Rice Broock’s book “God’s Not Dead” was the inspiration for a popular movie of the same name. This book is billed as the “evidence behind God’s Not Dead 2”, in which we will see a debate over whether a teacher can even mention the name of Jesus in a classroom. I have read many books defending the Christian faith and the Biblical accounts of Christ’s birth, death, and resurrection, but none that delve as deeply into the debate as this book does. It is apparent that Broocks took the time to study both sides of the issue. He draws directly from the Bible and backs it up with historical research from scholars and skeptics alike. There is a growing body of literature in today’s society that claims that Jesus was not the Messiah that he demonstrated and claimed to be. That, along with the rise of internet skeptics that proclaim this type of writing to be scholarly and authoritative, is what led Broocks to research and write this book. These false claims have evoked a renewed effort to set the record straight. Atheism is a religion. It is a set of beliefs about the nature of the world and of us as humans. At the heart of this anti-theistic system is the necessity to dismiss the supernatural, especially the supernatural birth, life, death, and resurrection of Jesus Christ. Rice Broocks makes an effort to encompass all views, opinions, and philosophies from skeptics and atheists on the subject, and then he proceeds to disprove them entirely. He boldly tackles ridiculous alternative theories for the crucifixion and resurrection of Jesus.
Broocks provides a succinct definition of the message of the gospel: The gospel is the good news that God became man in Jesus Christ. He lived the life we should have lived and died the death we should have died – in our place. Three days later He rose from the dead, proving that He is the Son of God and offering the gift of salvation to those who repent and believe in Him. Both the book and the Movie “God’s Not Dead” sought to clearly establish the fact that real faith isn’t blind. It is based on evidence, laid out from science, philosophy, history, and personal experiences. Now in “Man, Myth, Messiah”, Broocks takes a closer look at the evidence for the historical Jesus. The majority of the book is centered around a method developed by Gary Habermas called the “Minimal Facts Method”. Using this method you can show how the foundation of Christianity is so strong that even skeptical scholars accept its bedrock truths. Dr. Habermas is the Chair of the Department of Philosophy at Liberty University and is regarded as a leading expert in historical evidence for the resurrection.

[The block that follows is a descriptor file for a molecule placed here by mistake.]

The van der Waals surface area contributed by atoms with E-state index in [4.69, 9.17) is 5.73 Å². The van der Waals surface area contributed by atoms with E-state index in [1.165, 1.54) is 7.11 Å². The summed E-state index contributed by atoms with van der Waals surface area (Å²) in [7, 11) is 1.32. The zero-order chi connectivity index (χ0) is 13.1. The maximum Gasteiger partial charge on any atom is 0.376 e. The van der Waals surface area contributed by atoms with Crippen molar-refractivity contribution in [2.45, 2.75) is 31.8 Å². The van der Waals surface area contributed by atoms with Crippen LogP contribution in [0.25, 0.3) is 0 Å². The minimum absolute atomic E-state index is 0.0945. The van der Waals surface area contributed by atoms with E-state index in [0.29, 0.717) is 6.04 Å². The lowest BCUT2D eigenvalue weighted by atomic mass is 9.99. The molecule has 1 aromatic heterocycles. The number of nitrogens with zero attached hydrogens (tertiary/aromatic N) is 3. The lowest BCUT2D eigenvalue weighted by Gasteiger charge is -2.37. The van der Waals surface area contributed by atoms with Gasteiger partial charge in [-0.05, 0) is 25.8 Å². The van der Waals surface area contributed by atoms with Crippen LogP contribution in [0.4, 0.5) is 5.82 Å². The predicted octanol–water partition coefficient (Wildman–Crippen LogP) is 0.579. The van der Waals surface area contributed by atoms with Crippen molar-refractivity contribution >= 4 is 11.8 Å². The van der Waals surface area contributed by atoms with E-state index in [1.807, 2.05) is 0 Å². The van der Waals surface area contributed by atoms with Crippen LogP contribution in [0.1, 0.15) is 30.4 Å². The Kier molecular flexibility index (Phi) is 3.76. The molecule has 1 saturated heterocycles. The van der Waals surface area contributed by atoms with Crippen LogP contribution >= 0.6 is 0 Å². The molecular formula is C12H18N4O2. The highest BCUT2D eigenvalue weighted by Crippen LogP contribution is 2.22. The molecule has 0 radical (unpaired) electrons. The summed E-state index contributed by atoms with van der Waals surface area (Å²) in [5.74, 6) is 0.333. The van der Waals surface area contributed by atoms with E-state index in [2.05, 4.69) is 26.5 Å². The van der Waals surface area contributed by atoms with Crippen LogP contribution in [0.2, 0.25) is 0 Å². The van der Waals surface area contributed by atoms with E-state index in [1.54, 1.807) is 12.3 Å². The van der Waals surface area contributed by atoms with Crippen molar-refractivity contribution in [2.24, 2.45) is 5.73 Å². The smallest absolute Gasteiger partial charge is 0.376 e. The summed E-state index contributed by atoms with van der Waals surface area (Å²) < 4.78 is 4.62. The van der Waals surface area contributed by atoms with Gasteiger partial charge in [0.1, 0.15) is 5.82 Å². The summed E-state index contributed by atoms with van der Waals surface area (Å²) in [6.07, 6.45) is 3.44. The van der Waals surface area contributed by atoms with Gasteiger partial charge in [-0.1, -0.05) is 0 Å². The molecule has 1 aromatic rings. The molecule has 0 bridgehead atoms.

This book can be divided into three or four sections. In the first three chapters, Broocks introduces the topics of history, the Minimal Facts Method, and the reliability of Scripture. The next three chapters present some of the historical basis for Jesus’ crucifixion and resurrection, along with His uniqueness. The next two subjects after that are devoted to Jesus’ deity and the reality of the supernatural world. Broocks argues that the Gospels stand head and shoulders above the vast majority of ancient literature in terms of manuscript evidence and support for historical accuracy. The weight of historical evidence demonstrates that the Gospels are very reliable, and that the Bible is the inerrant and infallible Word of God. Many historians have come to recognize this fact, even if they did not originally accept that it was true. Christ’s resurrection sets Him apart from all other religious leaders and sets Christianity apart from all other religions. The Scripture offers this as the event that verifies the identity of Jesus and the truth of His words. Conversely, if one could show that Christ was not raised, then the Christian faith would be proven false. Jesus’ advent was the fulfillment of prophecies that God had spoken through the prophets for centuries.
In the later chapters Broocks discusses miracles, discipleship, and evangelism and how they are important to us today. The section on miracles, healings, and near-death experiences was very interesting. A man by the name of Steve Murrell led a team in Manila to establish a church that emphasized reaching university students. They modeled their ministry around four principles (called the four E’s) that serve as the foundation of what we believe and practice about discipleship: We are called to Engage unbelievers with the gospel, Establish biblical foundations in their lives and help them learn God’s Word, Equip them to do the work of the ministry, and Empower them to fulfill their God-given purpose. In the last chapter, Broocks outlines a simple evangelism process that is represented by the word GREAT. It stands for Gospel, Reasons, Empathy, Approach, and Tools. These five steps provide a clear roadmap in becoming an effective witness for Christ. Together with a leading pastor, effective teachers, and a believing congregation, the result is an engaging church that can impact the world for the glory of God.
I often refer to the importance of equipping yourself with the Whole Armor of God, and Broocks makes reference to it in his book as well. This book provides powerful evidence that can be referenced to defend your faith. I would recommend it to all Christians, young and old. I would also recommend it to those that are unsure about their faith or that are unsure about about their salvation.
Credit: Kyle Robertson